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Athens In Harmony by Bertis Downs for The Bitter Southerner

by BriteHeart | 3.3.19

A few years ago, some musicians in Athens, Georgia, decided our town needed a musical celebration of the Rev. Dr. Martin Luther King Jr. for the January holiday in his honor. They conceived something called Athens in Harmony. Their idea: Bring together all kinds of music and activists — many of whom didn’t yet know each other — to share a stage and a song or 10 together. Just see what happens. What could go right?

Turns out, a lot.

The 2018 version, the third incarnation of Athens in Harmony, was so meaningful and memorable to me that it stuck with me for weeks afterward. I know the people who organize it — friends around town. As the 2019 Athens in Harmony was being planned, I first heard the 2017 version of Neil Young’s epic 1970 protest song “Ohio,” arranged and sung, almost like a church choir, by Jon Batiste, Leon Bridges, and Gary Clark Jr.


They had updated a Vietnam-era protest anthem for these fragile times, which are especially so for young men of color.

That’s when I suggested that for the 2019 Athens in Harmony, they consider letting me sing the Neil Young part of the rocking CSNY version of the song — and that we all think of local musicians who might want to embrace 2017’s  reimagined, almost a cappella take.

They said, “Okay, but do you really want to sing it?” They knew I’ve spent four decades in the music business, but always offstage. I said I was no pro at all, but I loved Neil and had nearly 50 years of singing the song to myself. They agreed. I asked if they would bring in Rob McMaken, a local schoolteacher who also has a band called Hog-Eyed Man, to play either the Nils the or Danny or the Poncho guitar part with the rocking house band already onstage?  

More loud guitar is always better when it comes to Neil. The deal was done.  

With one brief rehearsal at Nuçi’s Space, half a soundcheck, and a key last-minute pinch-hit from Athens rapper Ishues (who until soundcheck had never heard “Ohio,” either version), we dubbed ourselves Ten Soldiers and did “Ohio” two ways.


Ten Soldiers:  Mindy Towe, Scott Towe, Claire Campbell, Neal Priest, Andrew Hanmer, Knowa Johnson, Bertis Downs, Ishues, Rob McMaken, Michael Wegner. Filmed by James Preston, audio by Kevin Sweeney.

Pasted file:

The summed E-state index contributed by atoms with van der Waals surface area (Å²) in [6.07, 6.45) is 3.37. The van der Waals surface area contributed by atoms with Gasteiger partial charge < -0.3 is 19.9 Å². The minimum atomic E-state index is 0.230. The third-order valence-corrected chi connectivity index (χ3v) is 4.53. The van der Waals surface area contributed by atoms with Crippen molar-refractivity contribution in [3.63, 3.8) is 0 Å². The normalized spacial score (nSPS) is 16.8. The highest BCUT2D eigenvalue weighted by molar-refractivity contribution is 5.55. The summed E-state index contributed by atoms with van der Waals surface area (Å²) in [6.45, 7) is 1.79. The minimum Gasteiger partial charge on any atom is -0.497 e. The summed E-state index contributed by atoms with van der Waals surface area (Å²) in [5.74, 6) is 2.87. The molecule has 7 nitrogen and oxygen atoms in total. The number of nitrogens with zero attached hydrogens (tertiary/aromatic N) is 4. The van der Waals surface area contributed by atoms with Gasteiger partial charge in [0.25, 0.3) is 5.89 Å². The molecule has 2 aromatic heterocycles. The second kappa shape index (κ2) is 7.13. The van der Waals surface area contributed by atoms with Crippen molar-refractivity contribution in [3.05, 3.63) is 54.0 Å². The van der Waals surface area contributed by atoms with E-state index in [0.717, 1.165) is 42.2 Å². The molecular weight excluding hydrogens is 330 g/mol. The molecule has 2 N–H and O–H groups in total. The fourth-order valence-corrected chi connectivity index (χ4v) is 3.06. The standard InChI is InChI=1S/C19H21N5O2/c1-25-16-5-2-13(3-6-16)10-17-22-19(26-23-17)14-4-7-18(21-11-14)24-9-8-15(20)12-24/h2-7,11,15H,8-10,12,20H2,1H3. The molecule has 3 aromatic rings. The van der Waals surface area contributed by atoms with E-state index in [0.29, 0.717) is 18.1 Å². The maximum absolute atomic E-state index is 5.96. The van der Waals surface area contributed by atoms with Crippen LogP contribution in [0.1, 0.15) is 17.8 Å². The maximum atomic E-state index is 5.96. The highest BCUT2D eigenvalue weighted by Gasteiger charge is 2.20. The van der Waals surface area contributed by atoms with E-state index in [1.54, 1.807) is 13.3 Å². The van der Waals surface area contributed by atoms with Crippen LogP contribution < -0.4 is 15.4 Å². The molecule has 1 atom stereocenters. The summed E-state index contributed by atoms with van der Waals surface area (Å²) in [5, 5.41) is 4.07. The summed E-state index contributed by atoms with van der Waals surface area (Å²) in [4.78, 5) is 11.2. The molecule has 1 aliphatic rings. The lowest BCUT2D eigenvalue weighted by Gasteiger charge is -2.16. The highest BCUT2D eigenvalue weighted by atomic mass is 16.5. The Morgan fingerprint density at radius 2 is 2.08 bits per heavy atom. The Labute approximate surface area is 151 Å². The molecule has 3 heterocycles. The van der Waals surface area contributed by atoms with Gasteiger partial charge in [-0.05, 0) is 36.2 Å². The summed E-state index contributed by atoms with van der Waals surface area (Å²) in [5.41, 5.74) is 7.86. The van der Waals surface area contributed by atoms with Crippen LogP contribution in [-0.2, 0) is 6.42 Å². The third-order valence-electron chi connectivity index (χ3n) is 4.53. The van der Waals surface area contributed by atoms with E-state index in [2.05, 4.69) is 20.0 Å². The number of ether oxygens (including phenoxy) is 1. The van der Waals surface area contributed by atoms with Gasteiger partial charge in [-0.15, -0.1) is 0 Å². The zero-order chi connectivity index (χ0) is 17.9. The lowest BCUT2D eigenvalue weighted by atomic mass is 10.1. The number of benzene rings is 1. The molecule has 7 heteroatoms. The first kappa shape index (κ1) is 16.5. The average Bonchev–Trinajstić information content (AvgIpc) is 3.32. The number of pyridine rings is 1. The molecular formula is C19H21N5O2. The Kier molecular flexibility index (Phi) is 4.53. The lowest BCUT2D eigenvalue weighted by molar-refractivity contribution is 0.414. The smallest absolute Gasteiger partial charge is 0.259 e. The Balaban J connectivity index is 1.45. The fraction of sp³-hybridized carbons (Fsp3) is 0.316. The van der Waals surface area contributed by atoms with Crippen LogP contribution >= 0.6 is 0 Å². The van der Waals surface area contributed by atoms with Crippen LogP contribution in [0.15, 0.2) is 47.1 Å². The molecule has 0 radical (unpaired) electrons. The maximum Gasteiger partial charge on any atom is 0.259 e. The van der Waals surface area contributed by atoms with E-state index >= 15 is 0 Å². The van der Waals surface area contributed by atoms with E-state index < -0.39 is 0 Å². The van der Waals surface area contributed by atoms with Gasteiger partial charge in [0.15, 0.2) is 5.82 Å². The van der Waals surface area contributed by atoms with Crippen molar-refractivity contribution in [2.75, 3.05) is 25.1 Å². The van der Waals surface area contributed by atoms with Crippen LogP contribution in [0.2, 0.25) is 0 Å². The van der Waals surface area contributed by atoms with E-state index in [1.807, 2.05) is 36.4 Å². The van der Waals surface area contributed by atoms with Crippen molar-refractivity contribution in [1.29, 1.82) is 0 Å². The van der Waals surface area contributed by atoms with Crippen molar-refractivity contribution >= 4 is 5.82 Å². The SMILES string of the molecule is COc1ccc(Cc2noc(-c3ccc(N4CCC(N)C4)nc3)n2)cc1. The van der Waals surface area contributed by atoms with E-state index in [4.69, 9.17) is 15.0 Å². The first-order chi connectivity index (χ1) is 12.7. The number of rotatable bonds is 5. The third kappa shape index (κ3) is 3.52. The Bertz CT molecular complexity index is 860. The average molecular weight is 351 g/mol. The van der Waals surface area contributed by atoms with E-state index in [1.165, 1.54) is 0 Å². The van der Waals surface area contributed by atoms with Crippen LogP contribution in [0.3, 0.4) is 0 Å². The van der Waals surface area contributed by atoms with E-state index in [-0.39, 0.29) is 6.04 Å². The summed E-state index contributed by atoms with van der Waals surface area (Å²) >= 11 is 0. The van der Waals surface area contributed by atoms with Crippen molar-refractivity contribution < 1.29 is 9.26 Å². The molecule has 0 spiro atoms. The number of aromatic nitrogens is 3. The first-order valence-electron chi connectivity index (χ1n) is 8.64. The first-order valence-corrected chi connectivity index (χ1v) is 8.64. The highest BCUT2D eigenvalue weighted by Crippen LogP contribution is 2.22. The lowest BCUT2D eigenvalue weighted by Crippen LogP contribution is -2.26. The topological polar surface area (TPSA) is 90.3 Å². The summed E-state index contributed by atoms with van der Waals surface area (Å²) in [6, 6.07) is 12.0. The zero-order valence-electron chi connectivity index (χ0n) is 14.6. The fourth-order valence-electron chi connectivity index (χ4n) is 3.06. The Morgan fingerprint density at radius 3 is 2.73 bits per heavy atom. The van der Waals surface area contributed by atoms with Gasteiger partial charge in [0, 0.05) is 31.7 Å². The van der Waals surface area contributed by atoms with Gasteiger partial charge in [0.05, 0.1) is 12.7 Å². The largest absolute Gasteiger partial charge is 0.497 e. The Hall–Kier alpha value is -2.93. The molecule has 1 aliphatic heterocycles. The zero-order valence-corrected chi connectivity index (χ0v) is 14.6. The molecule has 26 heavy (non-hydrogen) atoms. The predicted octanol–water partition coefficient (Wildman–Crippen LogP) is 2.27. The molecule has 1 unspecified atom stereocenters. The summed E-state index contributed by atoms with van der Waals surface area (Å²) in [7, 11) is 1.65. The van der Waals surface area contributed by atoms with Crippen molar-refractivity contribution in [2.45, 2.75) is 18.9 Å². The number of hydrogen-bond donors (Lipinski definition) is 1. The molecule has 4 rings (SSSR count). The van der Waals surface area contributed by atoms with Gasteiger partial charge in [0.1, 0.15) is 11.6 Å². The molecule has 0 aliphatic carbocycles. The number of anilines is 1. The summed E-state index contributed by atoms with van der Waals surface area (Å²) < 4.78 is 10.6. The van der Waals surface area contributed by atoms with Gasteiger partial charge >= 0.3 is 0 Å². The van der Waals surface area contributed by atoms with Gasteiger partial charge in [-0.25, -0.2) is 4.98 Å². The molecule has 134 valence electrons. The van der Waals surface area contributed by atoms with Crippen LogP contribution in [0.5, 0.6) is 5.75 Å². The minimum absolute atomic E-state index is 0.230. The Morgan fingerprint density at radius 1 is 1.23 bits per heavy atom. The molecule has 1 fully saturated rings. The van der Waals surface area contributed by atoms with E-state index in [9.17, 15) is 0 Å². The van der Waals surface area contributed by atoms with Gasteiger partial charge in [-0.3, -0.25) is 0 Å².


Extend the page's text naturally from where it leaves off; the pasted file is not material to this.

I only wish my voice was a little more like Neil’s, that my attempt to channel the old man had not seemed more Bill Murray than anyone else, but I guess we all just go with what we got. It turned out pretty well, and I am glad somebody figured out how to end it.

Later, I asked Pat Priest, the originator of this idea to bring people together for a shared musical event on MLK Weekend, how Athens in Harmony came to be. Pat co-produces the concert each year with Mokah and Knowa Johnson, local citizen advocates and founders of the Athens Anti-Discrimination Movement AADM, the Athens Hiphop Awards, our town’s MLK Day parade and festival, among other local forces for good.

This is what she told me.

"Athens is known for its robust music scene, but the outpouring is like a mono signal disconnected from the town's vibrant hip-hop scene and its churches bursting with great gospel singers,” Pat said. “And the level of distrust between people of color and the cops in Athens still simmers. To address these problems, Athens in Harmony — now in its fourth year — pairs musicians across color and genre lines to perform duets, and a prominent black activist and someone from the police force emcee the show. The concert of 10 duets and a couple of bonus performances — usually scheduled for the Martin Luther King holiday weekend — benefits the Athens Anti-Discrimination Movement. The result is incredible and uplifting, the show sells out, and people learn about the pain and varied forms of discrimination from short anecdotes told by some of the performers about incidents of racism they have experienced. As one of the emcees — a Muslim police chaplain — said after the rocking and then haunting renditions of ‘Ohio’: 'Tonight’s show is a protest against all forms of state violence against innocent people.' The concert wraps up with an audience singalong of ‘Give Peace a Chance,’ with rappers substituting their lines for Lennon’s in an extended, rousing plea for peace and justice for all.”